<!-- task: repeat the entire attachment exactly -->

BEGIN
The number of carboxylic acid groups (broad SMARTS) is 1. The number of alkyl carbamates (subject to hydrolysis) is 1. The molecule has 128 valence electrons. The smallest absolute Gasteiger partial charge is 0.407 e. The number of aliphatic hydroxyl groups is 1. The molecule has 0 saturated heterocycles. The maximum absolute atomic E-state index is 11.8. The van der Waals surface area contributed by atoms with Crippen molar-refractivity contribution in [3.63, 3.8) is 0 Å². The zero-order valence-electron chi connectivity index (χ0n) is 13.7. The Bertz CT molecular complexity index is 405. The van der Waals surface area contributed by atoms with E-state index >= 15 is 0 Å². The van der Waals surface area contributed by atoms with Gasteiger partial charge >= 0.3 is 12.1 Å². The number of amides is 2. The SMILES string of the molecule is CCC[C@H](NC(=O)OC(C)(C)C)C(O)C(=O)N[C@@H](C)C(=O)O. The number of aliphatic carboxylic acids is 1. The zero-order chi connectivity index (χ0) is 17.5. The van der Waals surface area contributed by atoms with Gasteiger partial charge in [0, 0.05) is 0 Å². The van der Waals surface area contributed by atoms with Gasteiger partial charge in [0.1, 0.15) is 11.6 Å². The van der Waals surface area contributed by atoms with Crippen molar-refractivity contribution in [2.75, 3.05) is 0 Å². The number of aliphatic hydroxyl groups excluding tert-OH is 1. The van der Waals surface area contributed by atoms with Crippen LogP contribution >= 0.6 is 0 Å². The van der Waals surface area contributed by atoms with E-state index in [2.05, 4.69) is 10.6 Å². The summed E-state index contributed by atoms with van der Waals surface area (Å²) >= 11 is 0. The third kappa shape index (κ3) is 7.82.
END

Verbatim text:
The number of carboxylic acid groups (broad SMARTS) is 1. The number of alkyl carbamates (subject to hydrolysis) is 1. The molecule has 128 valence electrons. The smallest absolute Gasteiger partial charge is 0.407 e. The number of aliphatic hydroxyl groups is 1. The molecule has 0 saturated heterocycles. The maximum absolute atomic E-state index is 11.8. The van der Waals surface area contributed by atoms with Crippen molar-refractivity contribution in [3.63, 3.8) is 0 Å². The zero-order valence-electron chi connectivity index (χ0n) is 13.7. The Bertz CT molecular complexity index is 405. The van der Waals surface area contributed by atoms with E-state index >= 15 is 0 Å². The van der Waals surface area contributed by atoms with Gasteiger partial charge >= 0.3 is 12.1 Å². The number of amides is 2. The SMILES string of the molecule is CCC[C@H](NC(=O)OC(C)(C)C)C(O)C(=O)N[C@@H](C)C(=O)O. The number of aliphatic carboxylic acids is 1. The zero-order chi connectivity index (χ0) is 17.5. The van der Waals surface area contributed by atoms with Gasteiger partial charge in [0, 0.05) is 0 Å². The van der Waals surface area contributed by atoms with Gasteiger partial charge in [0.1, 0.15) is 11.6 Å². The van der Waals surface area contributed by atoms with Crippen molar-refractivity contribution in [2.75, 3.05) is 0 Å². The number of aliphatic hydroxyl groups excluding tert-OH is 1. The van der Waals surface area contributed by atoms with Crippen LogP contribution >= 0.6 is 0 Å². The van der Waals surface area contributed by atoms with E-state index in [2.05, 4.69) is 10.6 Å². The summed E-state index contributed by atoms with van der Waals surface area (Å²) >= 11 is 0. The third kappa shape index (κ3) is 7.82.